Ethiopia, 10 June 2013: Japan donates US$11 million for children in Ethiopia
Grant to reach 1 million children with life saving interventions
10 June 2013, Addis Ababa – As evidence of its commitment to partnership and the children of Ethiopia, the Government of Japan, today, announced a major grant of US$11 million to UNICEF.
The grant aims to save lives, protect livelihoods and build resilience for vulnerable communities affected by drought, food insecurity, floods and displacements through tailored programmes in health, nutrition, education, water, sanitation and hygiene. Emphasis will be on high risk woredas (districts) facing significant humanitarian threats.
Commenting on the grant, Japanese Ambassador to Ethiopia H.E Hiroyuki Kishino, said; “I sincerely hope that this grant will make an impact in the lives of the most vulnerable children in the country and enhance resilience building efforts especially in the Developing Regional States of Afar, Somali, Benshangul Gumuz and Gambella.”
Japan’s latest donation will strengthen delivery of life saving measures across Ethiopia through attaining the following results:
“This contribution is a tangible demonstration of Japan’s commitment to tackling preventable diseases, delivering vital services and giving children the best chance of a healthy start to life in Ethiopia,” said Dr. Peter Salama, UNICEF Representative to Ethiopia. He added that the grant was crucial as Ethiopia accelerated its efforts in the last 1000 days before the Millennium Development Goal deadline.
While Ethiopia has reduced its child deaths by 60 per cent from 198 per 1000 live births in 1990 to 77 per 1000 live births in 2011 and is on track to meet the MDG target of an under-five mortality rate of 62 deaths per 1,000 live births, continued efforts are vital. Bridging regional disparities in under-five deaths is a particular priority. Under five mortality is 53 per 1,000 live births in Addis Ababa and rises to 169 per 1000 live births in Benishangul-Gumuz. Boosting low immunisation coverage in developing regions is another priority; Measles coverage is 34.1 per cent in Afar region compared to 68.2 per cent at the national level.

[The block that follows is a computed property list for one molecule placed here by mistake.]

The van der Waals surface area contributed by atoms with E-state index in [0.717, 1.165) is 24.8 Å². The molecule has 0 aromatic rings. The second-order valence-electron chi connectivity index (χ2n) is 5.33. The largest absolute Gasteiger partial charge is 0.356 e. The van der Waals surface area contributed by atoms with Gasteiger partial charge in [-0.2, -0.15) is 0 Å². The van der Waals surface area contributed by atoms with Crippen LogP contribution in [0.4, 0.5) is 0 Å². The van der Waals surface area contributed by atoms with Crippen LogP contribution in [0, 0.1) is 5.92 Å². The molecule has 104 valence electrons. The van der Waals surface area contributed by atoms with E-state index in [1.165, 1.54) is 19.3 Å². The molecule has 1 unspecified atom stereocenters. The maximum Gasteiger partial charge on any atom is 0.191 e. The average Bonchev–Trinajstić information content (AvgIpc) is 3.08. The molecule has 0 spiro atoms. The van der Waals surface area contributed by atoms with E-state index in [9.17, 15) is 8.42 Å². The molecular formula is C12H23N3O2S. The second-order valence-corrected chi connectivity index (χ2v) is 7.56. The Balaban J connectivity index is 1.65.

The grant is in line with the Government of Japan’s priority to accelerate progress towards the achievement of MDGs, particularly the health, education, water, sanitation and hygiene related goals. The latest contribution brings Japan’s investment to Ethiopia’s children through UNICEF to almost US$ 40 million in the last five years.
About UNICEF: UNICEF works in more than 190 countries and territories to help children survive and thrive, from early childhood through adolescence. The world’s largest provider of vaccines for developing countries, UNICEF supports child health and nutrition, good water and sanitation, quality basic education for all boys and girls, and the protection of children from violence, exploitation, and AIDS. UNICEF is funded entirely by the voluntary contributions of individuals, businesses, foundations and governments. For more information about UNICEF and its work visit: www.unicef.org
In June 2012, the Governments of Ethiopia, India and the United States with UNICEF launched a global roadmap to end preventable deaths of children under the age of five. Since then, under the banner of Committing to Child Survival: A Promise Renewed, more than half the world’s governments have signed up and renewed their commitment to child survival.
For further information, please contact:
Wossen Mulatu, Communication Officer, UNICEF Ethiopia,
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